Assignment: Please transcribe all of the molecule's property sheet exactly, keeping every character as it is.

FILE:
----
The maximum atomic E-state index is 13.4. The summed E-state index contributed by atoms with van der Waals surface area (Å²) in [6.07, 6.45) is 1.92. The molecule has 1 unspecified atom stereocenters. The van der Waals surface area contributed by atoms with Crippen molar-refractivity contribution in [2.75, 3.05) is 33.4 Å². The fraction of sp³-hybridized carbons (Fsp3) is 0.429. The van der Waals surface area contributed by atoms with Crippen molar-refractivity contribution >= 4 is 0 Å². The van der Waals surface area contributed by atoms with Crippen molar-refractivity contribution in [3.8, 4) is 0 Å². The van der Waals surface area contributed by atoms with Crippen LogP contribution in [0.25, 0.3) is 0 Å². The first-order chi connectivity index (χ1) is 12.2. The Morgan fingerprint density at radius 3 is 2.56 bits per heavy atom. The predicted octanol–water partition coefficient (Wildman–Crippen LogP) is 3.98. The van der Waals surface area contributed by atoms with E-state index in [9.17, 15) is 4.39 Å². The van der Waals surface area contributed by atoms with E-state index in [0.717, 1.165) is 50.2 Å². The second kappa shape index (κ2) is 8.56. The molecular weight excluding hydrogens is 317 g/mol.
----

The maximum atomic E-state index is 13.4. The summed E-state index contributed by atoms with van der Waals surface area (Å²) in [6.07, 6.45) is 1.92. The molecule has 1 unspecified atom stereocenters. The van der Waals surface area contributed by atoms with Crippen molar-refractivity contribution in [2.75, 3.05) is 33.4 Å². The fraction of sp³-hybridized carbons (Fsp3) is 0.429. The van der Waals surface area contributed by atoms with Crippen molar-refractivity contribution >= 4 is 0 Å². The van der Waals surface area contributed by atoms with Crippen molar-refractivity contribution in [3.8, 4) is 0 Å². The van der Waals surface area contributed by atoms with Crippen LogP contribution in [0.25, 0.3) is 0 Å². The first-order chi connectivity index (χ1) is 12.2. The Morgan fingerprint density at radius 3 is 2.56 bits per heavy atom. The predicted octanol–water partition coefficient (Wildman–Crippen LogP) is 3.98. The van der Waals surface area contributed by atoms with E-state index in [9.17, 15) is 4.39 Å². The van der Waals surface area contributed by atoms with E-state index in [0.717, 1.165) is 50.2 Å². The second kappa shape index (κ2) is 8.56. The molecular weight excluding hydrogens is 317 g/mol.